William Paul Young, author of the bestselling The Shack (Windblown Media, 2011), is preparing to release his highly-anticipated third book Eve (Howard, Sept.) and we spoke to the book’s editor Ami McConnell to get the scoop.

“Devastated” to have missed out on Eve while previously working at HarperCollins, McConnell became attached to the project in January after joining Howard, an imprint of Simon & Schuster, where she is now the vice president and editor-in-chief.

Eve explores the beginnings of humankind and opens a conversation about gender equality. How do you think the book could impact our society?

Let me start with this: I’m a person of faith, a single mom of five kids, and four of them are daughters, so this story is foundational for me. Working on Eve has just really made me hopeful about the future for them. It is the kind of reset that our society craves right now and needs.

What are you particularly proud of when it comes to Eve?

I think the thing that I am most proud of is that it’s the product of decades of thought and perhaps even pain on Paul’s part, and it’s a very rich experience. Every read that I’ve done has brought out new levels of awareness and understanding. This is a story that has never been told before. I have been working on just novels - no non-fiction - for a decade, and so I know the tropes. I know what notes you have to hit with certain kinds of stories, and I’m faithful to make sure that authors hit those notes. This is a story I have never read before. It’s a new approach to a story as old as our culture.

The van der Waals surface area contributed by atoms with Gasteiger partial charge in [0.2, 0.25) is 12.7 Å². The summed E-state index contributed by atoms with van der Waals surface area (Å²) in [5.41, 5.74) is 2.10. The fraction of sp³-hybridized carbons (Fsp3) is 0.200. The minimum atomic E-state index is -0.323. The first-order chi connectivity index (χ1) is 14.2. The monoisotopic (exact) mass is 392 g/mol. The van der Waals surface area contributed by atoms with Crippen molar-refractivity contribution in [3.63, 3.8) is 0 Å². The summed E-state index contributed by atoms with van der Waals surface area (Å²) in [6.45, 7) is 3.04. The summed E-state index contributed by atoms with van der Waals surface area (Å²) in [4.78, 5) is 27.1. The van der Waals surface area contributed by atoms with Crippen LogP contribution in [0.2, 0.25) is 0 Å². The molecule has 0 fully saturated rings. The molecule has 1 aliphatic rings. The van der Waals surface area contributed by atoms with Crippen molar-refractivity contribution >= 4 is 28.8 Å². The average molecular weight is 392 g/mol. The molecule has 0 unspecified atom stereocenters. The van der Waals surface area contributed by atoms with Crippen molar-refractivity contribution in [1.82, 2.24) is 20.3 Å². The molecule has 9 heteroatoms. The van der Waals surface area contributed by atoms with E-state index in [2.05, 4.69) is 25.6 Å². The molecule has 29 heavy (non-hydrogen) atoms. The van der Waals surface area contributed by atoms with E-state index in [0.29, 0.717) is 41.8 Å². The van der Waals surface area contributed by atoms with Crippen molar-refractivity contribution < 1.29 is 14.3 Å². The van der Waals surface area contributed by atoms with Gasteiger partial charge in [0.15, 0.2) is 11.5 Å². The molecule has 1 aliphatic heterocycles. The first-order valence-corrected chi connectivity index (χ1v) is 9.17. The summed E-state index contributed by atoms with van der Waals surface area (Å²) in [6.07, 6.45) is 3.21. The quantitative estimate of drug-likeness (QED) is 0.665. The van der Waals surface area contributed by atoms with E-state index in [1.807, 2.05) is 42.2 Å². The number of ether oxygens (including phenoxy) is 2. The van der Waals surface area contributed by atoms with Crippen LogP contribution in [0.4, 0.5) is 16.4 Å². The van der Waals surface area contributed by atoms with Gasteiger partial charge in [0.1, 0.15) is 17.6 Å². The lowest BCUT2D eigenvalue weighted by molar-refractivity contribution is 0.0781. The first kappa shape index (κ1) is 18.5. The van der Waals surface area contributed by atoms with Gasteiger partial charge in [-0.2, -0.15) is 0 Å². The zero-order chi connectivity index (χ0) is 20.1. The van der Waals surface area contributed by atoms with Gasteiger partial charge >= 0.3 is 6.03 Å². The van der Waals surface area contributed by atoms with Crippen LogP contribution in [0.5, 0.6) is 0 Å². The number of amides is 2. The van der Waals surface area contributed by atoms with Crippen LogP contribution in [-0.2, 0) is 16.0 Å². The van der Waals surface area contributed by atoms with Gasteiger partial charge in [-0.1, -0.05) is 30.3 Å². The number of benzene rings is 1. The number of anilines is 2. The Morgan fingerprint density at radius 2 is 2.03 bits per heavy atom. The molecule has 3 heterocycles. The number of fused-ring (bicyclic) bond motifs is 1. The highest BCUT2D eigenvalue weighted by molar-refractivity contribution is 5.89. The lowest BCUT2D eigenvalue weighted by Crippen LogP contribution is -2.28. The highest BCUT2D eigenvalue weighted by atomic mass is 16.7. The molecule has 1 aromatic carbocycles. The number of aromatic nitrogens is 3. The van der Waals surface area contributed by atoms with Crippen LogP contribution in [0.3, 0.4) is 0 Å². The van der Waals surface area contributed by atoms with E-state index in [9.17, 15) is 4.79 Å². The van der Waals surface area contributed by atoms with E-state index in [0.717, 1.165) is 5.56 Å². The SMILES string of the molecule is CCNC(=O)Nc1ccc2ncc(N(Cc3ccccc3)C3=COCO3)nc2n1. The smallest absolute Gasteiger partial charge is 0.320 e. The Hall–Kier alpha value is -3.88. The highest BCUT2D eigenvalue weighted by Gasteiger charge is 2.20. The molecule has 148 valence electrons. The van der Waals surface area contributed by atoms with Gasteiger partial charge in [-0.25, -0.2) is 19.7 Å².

How has working on Eve stood out from previous projects?

Because I’m a person of faith, I told Paul, I feel like I have to take off my shoes every time I work on this book. Not because Paul is holy, but because this is serious stuff - I’m not taking it lightly. I also knew that the impact would and could be profound on my family, my children, and myself. So I think I felt uniquely prepared for it in some ways - professionally prepared, and at the same time, completely humbled.

What important changes do you see happening in writing today?

I have a strong feeling about this. I think never before in my career has there been such a need and desire in the reader for there to be a connection with the author, and so I really look as an editor to bring out or help manifest the vulnerability in the writing - just sort of a transparency and a communion with the reader. Where boundaries exist between author and reader or any sort of façade, it has to fall away for a book to be successful in the current marketplace. Perhaps it’s because of the increasing sense of isolation from one another. Even in an urban setting, it’s still very isolated and connected in very superficial ways, like social media. Communion may be too religious of a word, but it’s what I feel. When [the author] reveals that vulnerability [and] intimacy, that’s when I go, ‘Thank you, this is true and real and something I’m glad to pay 25 dollars for and glad to share.’ And as an acquisitions editor, it’s something I look for.